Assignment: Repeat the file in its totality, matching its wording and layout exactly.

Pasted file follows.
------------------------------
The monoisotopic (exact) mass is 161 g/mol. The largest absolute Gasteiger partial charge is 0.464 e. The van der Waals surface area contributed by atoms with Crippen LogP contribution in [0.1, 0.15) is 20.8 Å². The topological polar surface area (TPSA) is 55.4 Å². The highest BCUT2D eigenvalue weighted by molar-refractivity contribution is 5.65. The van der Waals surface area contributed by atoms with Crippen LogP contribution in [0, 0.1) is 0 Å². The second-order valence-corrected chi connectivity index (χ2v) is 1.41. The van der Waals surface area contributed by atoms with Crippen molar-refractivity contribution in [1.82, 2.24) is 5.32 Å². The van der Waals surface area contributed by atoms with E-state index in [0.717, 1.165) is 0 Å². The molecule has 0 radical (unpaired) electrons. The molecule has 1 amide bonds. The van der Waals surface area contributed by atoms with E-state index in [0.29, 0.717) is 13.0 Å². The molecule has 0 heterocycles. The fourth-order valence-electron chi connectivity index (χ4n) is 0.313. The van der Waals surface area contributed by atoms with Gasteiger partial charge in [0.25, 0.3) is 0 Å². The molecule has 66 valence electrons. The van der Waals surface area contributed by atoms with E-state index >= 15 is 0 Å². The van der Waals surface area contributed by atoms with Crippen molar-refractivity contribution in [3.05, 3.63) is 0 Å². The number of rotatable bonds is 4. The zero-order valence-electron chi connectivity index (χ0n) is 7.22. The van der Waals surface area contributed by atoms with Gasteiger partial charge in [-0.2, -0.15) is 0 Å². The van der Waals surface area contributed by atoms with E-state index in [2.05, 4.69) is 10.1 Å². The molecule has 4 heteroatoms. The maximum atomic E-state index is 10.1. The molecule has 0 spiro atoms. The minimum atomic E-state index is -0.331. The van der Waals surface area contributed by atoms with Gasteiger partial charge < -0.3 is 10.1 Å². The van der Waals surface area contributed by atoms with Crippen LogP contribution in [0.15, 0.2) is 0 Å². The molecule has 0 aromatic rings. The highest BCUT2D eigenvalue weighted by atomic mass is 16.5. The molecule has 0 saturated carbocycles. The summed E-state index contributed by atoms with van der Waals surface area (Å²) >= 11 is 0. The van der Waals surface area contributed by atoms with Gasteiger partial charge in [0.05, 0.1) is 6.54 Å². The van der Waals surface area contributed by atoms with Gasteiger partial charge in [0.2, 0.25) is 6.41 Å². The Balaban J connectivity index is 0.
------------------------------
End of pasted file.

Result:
The monoisotopic (exact) mass is 161 g/mol. The largest absolute Gasteiger partial charge is 0.464 e. The van der Waals surface area contributed by atoms with Crippen LogP contribution in [0.1, 0.15) is 20.8 Å². The topological polar surface area (TPSA) is 55.4 Å². The highest BCUT2D eigenvalue weighted by molar-refractivity contribution is 5.65. The van der Waals surface area contributed by atoms with Crippen LogP contribution in [0, 0.1) is 0 Å². The second-order valence-corrected chi connectivity index (χ2v) is 1.41. The van der Waals surface area contributed by atoms with Crippen molar-refractivity contribution in [1.82, 2.24) is 5.32 Å². The van der Waals surface area contributed by atoms with E-state index in [0.717, 1.165) is 0 Å². The molecule has 0 radical (unpaired) electrons. The molecule has 1 amide bonds. The van der Waals surface area contributed by atoms with E-state index in [0.29, 0.717) is 13.0 Å². The molecule has 0 heterocycles. The fourth-order valence-electron chi connectivity index (χ4n) is 0.313. The van der Waals surface area contributed by atoms with Gasteiger partial charge in [0.25, 0.3) is 0 Å². The molecule has 66 valence electrons. The van der Waals surface area contributed by atoms with E-state index >= 15 is 0 Å². The van der Waals surface area contributed by atoms with Crippen molar-refractivity contribution in [3.05, 3.63) is 0 Å². The number of rotatable bonds is 4. The zero-order valence-electron chi connectivity index (χ0n) is 7.22. The van der Waals surface area contributed by atoms with Gasteiger partial charge in [-0.2, -0.15) is 0 Å². The van der Waals surface area contributed by atoms with E-state index in [2.05, 4.69) is 10.1 Å². The molecule has 4 heteroatoms. The maximum atomic E-state index is 10.1. The molecule has 0 spiro atoms. The minimum atomic E-state index is -0.331. The van der Waals surface area contributed by atoms with Gasteiger partial charge < -0.3 is 10.1 Å². The van der Waals surface area contributed by atoms with Crippen LogP contribution in [0.15, 0.2) is 0 Å². The molecule has 0 aromatic rings. The highest BCUT2D eigenvalue weighted by atomic mass is 16.5. The molecule has 0 saturated carbocycles. The summed E-state index contributed by atoms with van der Waals surface area (Å²) >= 11 is 0. The van der Waals surface area contributed by atoms with Gasteiger partial charge in [0.05, 0.1) is 6.54 Å². The van der Waals surface area contributed by atoms with Gasteiger partial charge in [0.2, 0.25) is 6.41 Å². The Balaban J connectivity index is 0.